I spoke with a client this week about funding a Roth IRA for their child. This is a great gift idea, as well as a sound financial strategy, so I thought I’d review it this week
I’ve written quite a bit about Roth IRAs versus traditional IRAs in the past. (you can find one such post here). Given the tax-free compounding of funds in a Roth IRA in perpetuity, the sooner you start investing in such an account, the better. As a result, they are exceptional options for children/young adults looking to save.
Few things to keep in mind if you are interested in helping your child fund a Roth IRA:
Annual limits – there are limits to how much you can put into a Roth IRA each year. These will apply to any Roth IRA account holder, including your child. For tax year 2023, that limit is $6,500 (plus catch-up contribution if over age 50)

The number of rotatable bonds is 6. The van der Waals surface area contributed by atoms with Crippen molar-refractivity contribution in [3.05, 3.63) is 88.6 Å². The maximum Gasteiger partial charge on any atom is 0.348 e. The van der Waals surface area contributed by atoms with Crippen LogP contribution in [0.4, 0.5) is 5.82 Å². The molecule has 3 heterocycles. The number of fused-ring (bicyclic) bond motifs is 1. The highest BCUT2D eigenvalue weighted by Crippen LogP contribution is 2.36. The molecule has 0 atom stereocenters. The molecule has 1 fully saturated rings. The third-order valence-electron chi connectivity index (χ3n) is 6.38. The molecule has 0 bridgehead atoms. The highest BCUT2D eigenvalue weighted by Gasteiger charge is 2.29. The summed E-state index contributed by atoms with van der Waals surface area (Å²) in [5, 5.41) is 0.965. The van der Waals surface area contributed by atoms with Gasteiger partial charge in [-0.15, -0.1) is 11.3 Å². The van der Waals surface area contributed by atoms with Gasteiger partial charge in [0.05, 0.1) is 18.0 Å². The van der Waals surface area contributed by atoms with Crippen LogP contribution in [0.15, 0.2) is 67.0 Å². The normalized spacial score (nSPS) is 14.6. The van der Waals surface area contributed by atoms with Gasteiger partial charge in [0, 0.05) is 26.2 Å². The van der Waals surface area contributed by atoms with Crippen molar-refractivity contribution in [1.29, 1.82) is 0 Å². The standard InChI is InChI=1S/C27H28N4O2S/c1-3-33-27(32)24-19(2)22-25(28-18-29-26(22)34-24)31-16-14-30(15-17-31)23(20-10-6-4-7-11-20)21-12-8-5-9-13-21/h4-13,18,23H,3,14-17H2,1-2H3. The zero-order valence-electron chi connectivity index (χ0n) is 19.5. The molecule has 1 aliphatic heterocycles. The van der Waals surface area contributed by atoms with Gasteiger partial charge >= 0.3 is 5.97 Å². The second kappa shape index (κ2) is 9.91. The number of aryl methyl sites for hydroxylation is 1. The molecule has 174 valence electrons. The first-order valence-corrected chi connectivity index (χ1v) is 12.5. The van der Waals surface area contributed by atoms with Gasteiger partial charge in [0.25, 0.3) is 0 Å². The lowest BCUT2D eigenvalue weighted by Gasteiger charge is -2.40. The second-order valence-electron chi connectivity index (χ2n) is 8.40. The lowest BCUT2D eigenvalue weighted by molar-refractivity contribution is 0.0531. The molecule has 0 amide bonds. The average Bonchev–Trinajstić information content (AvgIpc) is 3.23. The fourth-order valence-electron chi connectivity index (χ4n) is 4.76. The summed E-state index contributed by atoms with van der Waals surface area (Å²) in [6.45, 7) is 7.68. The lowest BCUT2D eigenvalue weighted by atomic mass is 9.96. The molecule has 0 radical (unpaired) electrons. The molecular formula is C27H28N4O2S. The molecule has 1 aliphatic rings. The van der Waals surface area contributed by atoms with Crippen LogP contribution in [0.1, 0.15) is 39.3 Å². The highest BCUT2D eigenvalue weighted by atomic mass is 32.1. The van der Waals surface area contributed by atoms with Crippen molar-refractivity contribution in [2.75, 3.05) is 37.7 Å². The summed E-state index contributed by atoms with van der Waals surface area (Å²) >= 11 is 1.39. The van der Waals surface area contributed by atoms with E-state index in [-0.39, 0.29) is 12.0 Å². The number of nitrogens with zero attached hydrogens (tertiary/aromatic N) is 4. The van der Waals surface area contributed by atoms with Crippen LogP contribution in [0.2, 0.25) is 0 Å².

Earned income – in addition to the annual limit, Roth contributions are further limited by the earned income of the account holder (ie: wages). With your child likely still in school or just starting their career, you will want to pay careful attention to their wages and limit contributions to that amount. As an example, if a child has a part-time job and earns $2,500 in a calendar year, the max they can put in is $2,500 (not the $6,500 max)
Any funds will do – While your child has to have wages/earned income to contribute to a Roth, there is no rule against you giving them the cash (or part of the cash) to fund it. Again, just keep in mind the dollar limitations, as well as the income tax gifting rules
Custodial options – if your child is a minor, they can still have a Roth IRA. You would just open it as a custodial account (with you or another trusted adult serving as custodian). They will gain full control of the account once they reach age of majority
As you can see, it’s relatively easy to use a Roth IRA for a child/young adult to start their saving and investing journey. This strategy hits close to home as this was how I got started too, with my parents helping me fund a Roth IRA as soon as I had wages. This approach has served me very well over time (thanks mom and dad!) and hopefully you will find is useful as well!